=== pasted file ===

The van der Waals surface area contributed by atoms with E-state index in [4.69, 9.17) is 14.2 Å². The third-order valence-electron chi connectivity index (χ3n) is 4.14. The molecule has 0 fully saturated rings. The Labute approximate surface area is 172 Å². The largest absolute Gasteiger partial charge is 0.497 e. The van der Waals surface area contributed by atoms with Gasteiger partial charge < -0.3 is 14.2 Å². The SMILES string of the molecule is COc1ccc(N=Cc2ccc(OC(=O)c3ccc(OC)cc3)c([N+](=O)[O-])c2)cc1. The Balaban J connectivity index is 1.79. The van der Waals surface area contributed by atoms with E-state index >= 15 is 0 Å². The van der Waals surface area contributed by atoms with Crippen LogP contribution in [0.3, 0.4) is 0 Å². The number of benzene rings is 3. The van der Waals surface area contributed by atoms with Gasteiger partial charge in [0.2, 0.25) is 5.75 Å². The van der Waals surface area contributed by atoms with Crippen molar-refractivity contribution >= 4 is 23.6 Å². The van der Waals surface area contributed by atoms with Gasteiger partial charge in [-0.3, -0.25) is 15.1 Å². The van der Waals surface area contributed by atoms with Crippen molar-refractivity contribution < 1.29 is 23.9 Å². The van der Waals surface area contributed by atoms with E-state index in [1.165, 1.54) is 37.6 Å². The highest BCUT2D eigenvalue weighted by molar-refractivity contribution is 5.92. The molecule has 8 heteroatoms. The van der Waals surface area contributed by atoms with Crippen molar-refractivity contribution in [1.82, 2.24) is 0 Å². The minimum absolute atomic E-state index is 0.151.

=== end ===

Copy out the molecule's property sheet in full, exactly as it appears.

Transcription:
The van der Waals surface area contributed by atoms with E-state index in [4.69, 9.17) is 14.2 Å². The third-order valence-electron chi connectivity index (χ3n) is 4.14. The molecule has 0 fully saturated rings. The Labute approximate surface area is 172 Å². The largest absolute Gasteiger partial charge is 0.497 e. The van der Waals surface area contributed by atoms with Gasteiger partial charge < -0.3 is 14.2 Å². The SMILES string of the molecule is COc1ccc(N=Cc2ccc(OC(=O)c3ccc(OC)cc3)c([N+](=O)[O-])c2)cc1. The Balaban J connectivity index is 1.79. The van der Waals surface area contributed by atoms with E-state index >= 15 is 0 Å². The van der Waals surface area contributed by atoms with Crippen LogP contribution in [0.3, 0.4) is 0 Å². The number of benzene rings is 3. The van der Waals surface area contributed by atoms with Gasteiger partial charge in [0.2, 0.25) is 5.75 Å². The van der Waals surface area contributed by atoms with Crippen molar-refractivity contribution >= 4 is 23.6 Å². The van der Waals surface area contributed by atoms with Gasteiger partial charge in [-0.3, -0.25) is 15.1 Å². The van der Waals surface area contributed by atoms with Crippen molar-refractivity contribution < 1.29 is 23.9 Å². The van der Waals surface area contributed by atoms with E-state index in [1.165, 1.54) is 37.6 Å². The highest BCUT2D eigenvalue weighted by molar-refractivity contribution is 5.92. The molecule has 8 heteroatoms. The van der Waals surface area contributed by atoms with Crippen molar-refractivity contribution in [1.82, 2.24) is 0 Å². The minimum absolute atomic E-state index is 0.151.